The new Kander and Ebb musical is quite simply the most astonishingly successful new musical on Broadway this year if you judge by artistic merit and the success of the creative team at accomplishing what they set out to do, rather than simply the box office gross. And, it has given us the most impressive new original cast recording of the year.
The score is the best we’ve had from John Kander and Fred Ebb in many a season. It features Kander’s music but lyrics credited to both of them because the songwriting wasn’t complete when Fred Ebb died in 2004, so John Kander completed that side of the songwriting task as well as his own traditional duties as composer.
With a book by David Thompson and the intelligently focused direction of Susan Stroman, the show grabs your attention from the first moment and doesn’t let you take a breath or relax its hold on your emotions for its full one and a half hour run. It uses the unorthodox conceit of presenting a dreadfully serious subject in the guise of a highly entertaining minstrel show. That show, however, does something no minstrel show did before. Turning the tables on the racial insensitivity of the format in all its nineteenth-century assumption of the superiority of whites and inferiority of blacks, this modern minstrel presentation tells the story of the wrongful arrest, trial and conviction of nine young boys for a rape that never happened. That the boys were black, while the two accusers in Alabama in 1931 were white, makes the minstrel approach both shocking and disturbing. The high spirits of the minstrel-style performances underline the injustice at the core of the historic atrocity in a way no scholarly tome or theatrical drama could.
The album on John Yap’s JAY Records is nearly as compelling as attending a live performance. Perhaps that is because, just like the minstrel shows of the 1840s through 1880s, The Scottsboro Boys doesn’t rely on sets, special effects or massive choruses. Thus, the recording isn’t missing essential elements because it isn’t a video. The color production photos do all that is necessary to let you know what the show looked like and Yap’s success at incorporating the sound of taps and soft shoes in the dance sequences gives a very atmospheric representation of the live event.
The show was recorded during its run Off-Broadway at the Vineyard Theatre prior to its transfer to the Lyceum on 45th Street. When it transferred, one of its stars didn’t make the shift and, so, while the recording does capture the fine work of Brandon Victor Dixon as the eldest of the nine Scottsboro Boys, it doesn’t give you a chance to experience the visceral anger that Joshua Henry burns into your consciousness in the role on Broadway. There are two other cast switches as well. Cody Ryan Wise and Sean Bradford are on the recording instead of young Jeremy Gumbs and James T. Lane who are appearing on Broadway.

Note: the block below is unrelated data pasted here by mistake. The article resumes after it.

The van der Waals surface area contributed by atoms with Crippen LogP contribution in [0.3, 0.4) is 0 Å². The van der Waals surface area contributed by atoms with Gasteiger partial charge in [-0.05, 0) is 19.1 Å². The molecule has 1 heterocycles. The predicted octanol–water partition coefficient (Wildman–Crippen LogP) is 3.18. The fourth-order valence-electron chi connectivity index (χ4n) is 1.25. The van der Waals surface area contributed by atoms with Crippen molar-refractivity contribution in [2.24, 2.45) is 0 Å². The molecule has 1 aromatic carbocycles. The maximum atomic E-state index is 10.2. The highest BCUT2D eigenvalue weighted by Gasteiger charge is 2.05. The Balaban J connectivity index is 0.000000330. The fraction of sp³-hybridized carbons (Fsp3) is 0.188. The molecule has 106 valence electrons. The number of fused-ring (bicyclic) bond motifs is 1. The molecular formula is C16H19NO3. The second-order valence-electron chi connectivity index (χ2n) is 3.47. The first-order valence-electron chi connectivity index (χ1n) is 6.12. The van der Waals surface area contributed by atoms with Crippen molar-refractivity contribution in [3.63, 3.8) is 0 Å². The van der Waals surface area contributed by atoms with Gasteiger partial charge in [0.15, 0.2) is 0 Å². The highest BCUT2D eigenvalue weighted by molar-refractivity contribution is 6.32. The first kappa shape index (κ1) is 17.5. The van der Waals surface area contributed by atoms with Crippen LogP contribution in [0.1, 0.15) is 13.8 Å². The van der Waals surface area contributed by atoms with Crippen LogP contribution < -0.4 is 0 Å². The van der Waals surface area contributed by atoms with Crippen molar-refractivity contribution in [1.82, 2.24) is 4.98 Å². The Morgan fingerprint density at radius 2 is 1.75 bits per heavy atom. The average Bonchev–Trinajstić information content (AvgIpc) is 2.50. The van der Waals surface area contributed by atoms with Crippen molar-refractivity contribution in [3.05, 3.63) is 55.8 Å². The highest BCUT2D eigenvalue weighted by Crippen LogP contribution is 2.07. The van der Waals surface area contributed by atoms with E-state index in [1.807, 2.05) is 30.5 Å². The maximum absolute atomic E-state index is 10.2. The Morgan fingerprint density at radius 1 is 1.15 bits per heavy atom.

Another difference between the Broadway experience and this recording is the very telling song “It’s Gonna Take Time” which also didn’t make the transfer to Broadway. The recording benefits from its message inserted at a strategic point in the story and we can be grateful to Yap for including it. Another item we can be grateful for is the inclusion of a “bonus track” of John Kander singing the lovely “Go Back Home,” a song that works nicely both in context for the show as it is recorded in the main body of the recording and out of context as a simple lovely song of homesickness in the bonus track.
The use of the conceit of staging the entire piece as a minstrel show has caused some controversy among those who feel that any reversion to the racial insensitivity of that format must be in itself insensitive. One listen to this fabulous recording will convince you that the choice was both inventive and appropriate and that it drives home the horror of the injustice behind the true story in an unforgettable way. In fact, to paraphrase one of the lyrics in the show “it is the opposite of insensitivity.” Buy it. Listen to it. Then decide for yourself.
Richard Seff reviews the Vineyard production of The Scottsboro Boys, includes a video clip from the show.
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